OPINION — South Dakota Gov. Kristi Noem’s public service announcements during the COVID pandemic have consistently said that “We will get through this together.”
But it seems that until this week, the governor has been mostly absent from our togetherness.
On Wednesday, for the first time since July, Noem held a news conference to discuss COVID-19 as the virus continues to ravage our state. Just this week, we surpassed 700 COVID deaths in South Dakota.
It’s not that we need hand holding during tough times, but it would have been comforting to know that our governor was, as she has professed in her PSAs, “together” with us.
By definition, together means: With or in proximity to another person or people; or into companionship or close association.
We don’t begrudge her for campaigning for Donald Trump. After all, Noem is an up-and-coming star in the Republican party. But she should at least acknowledge that the pandemic is raging and, although it is a scary time, she should step up and tell the people of this great state, like she means it, “we will get through this together.”
Instead, she spent weeks on the campaign trail for Trump going to Minnesota, to the east coast and back again.
Then, when asked about her absence, or questions concerning COVID and our state’s response to it, she has been evasive. In mid-October, Noem did offer the Rapid City Journal and the Sioux Falls Argus Leader an exclusive in publishing an op-ed updating South Dakotans on the state’s COVID-19 situation.
The Journal published it, the Argus Leader did not, questioning some of its validity. In the Argus Leader’s response to the governor as to their refusal said: In this case, however, we want to be sure that we’re providing reliable information (backed by CDC guidelines) to our readers during a public health crisis, especially with South Dakota among the states hardest hit. In the realm of science and pandemic response, “both sides” doesn’t always apply.”
Then, in a letter to all media outlets in the state, Noem’s Senior Advisor & Policy Director Maggie Seidel wrote about the Argus Leader refusal: “In short, the state’s highest elected official wanted to share an update on the COVID-19 situation with the people of South Dakota, but the editors of our largest paper don’t want you to see it.”
We want open and honest dialogue from our governor. We want to know that she sees how concerned we are, how fatigued we are and how sad we are to know that our fellow South Dakotas who have lost loved ones are heartbroken.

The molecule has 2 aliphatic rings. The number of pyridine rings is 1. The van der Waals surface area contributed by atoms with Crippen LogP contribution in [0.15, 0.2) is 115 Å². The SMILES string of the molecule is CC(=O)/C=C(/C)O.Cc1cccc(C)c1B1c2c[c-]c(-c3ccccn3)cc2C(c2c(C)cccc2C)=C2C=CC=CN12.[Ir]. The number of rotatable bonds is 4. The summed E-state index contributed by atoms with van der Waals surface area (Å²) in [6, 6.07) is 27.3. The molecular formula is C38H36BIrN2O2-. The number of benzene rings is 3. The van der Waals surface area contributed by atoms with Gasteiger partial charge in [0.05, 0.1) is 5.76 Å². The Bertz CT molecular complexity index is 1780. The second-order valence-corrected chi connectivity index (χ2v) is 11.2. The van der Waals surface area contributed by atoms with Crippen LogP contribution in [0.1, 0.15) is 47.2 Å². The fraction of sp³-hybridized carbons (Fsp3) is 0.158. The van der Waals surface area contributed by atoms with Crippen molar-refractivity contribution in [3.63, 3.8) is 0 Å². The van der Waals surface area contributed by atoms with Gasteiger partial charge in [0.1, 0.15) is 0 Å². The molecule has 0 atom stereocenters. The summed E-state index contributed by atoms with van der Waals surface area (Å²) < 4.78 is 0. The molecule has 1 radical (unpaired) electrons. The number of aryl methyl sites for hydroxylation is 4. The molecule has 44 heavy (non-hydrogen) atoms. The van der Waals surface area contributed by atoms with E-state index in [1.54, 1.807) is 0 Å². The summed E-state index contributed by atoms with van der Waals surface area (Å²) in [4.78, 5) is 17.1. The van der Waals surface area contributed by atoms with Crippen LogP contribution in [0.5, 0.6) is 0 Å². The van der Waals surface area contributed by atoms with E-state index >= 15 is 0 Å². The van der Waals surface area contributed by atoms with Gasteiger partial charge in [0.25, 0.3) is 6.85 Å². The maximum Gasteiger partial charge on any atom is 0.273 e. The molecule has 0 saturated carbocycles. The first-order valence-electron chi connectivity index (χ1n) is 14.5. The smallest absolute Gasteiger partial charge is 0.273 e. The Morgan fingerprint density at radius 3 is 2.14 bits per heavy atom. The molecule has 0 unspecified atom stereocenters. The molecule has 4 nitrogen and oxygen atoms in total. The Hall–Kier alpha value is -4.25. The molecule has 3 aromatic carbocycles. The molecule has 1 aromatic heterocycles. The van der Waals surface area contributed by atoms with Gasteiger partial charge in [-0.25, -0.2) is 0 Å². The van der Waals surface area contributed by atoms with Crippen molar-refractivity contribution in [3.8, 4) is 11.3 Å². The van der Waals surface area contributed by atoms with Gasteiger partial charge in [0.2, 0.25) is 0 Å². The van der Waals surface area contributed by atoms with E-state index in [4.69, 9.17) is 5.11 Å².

Noem said at one of the Trump rallies, while COVID infections and deaths were skyrocketing in the state, that “My people are happy. They’re happy because they are free.” She was referring to no stay-at-home order or other mandates enacted by her during the pandemic.
Chief among the “other” mandates is a mask mandate. It’s a polarizing topic, as seen Thursday night at a special Rapid City Common Council meeting. Rapid City did approve first reading of a mask mandate ordinance on a 6-5 vote, and Spearfish is considering such a mandate.
South Dakota Representative Dusty Johnson gets it. In a PSA released Tuesday, Johnson said schools and healthcare workers are stressed and it is more important than ever to control the spread of the coronavirus.
He said that South Dakotans have always believed in personal responsibility. Johnson is asking that people remember the three Ws – wash your hands, watch your distance and wear a mask.
“If we all step up, we will be able to keep our state healthy, our schools open and our economy growing,” he said.
So what we are asking you today is, in the absence of true leadership at the governor’s office, #MaskUp SoDak.
#MaskUp SoDak is an awareness campaign launched in late October and promoted by the South Dakota State Medical Association and supported by Monument Health, Sanford Health, and Avera Health among numerous other health, civic, municipal, and educational organizations.
This group supports keeping South Dakota open, and the safest way to do that is to practice good hygiene, social distancing and wearing masks.
KELO.com News asked South Dakota State Medical Association President Dr. Benjamin Aaker why the group stopped short of asking for a mask mandate.
“This group feels that the best way to get the most people to wear their mask appropriately is by communicating with them directly,” he said.
The Centers for Disease Control and Prevention recommends all Americans over the age of two wear masks in public.
Care enough about your family and your neighbors to wear a mask and slow the spread of the coronavirus.
Because as the governor has said: “We will get through this together.”
Pioneer Editorial Board
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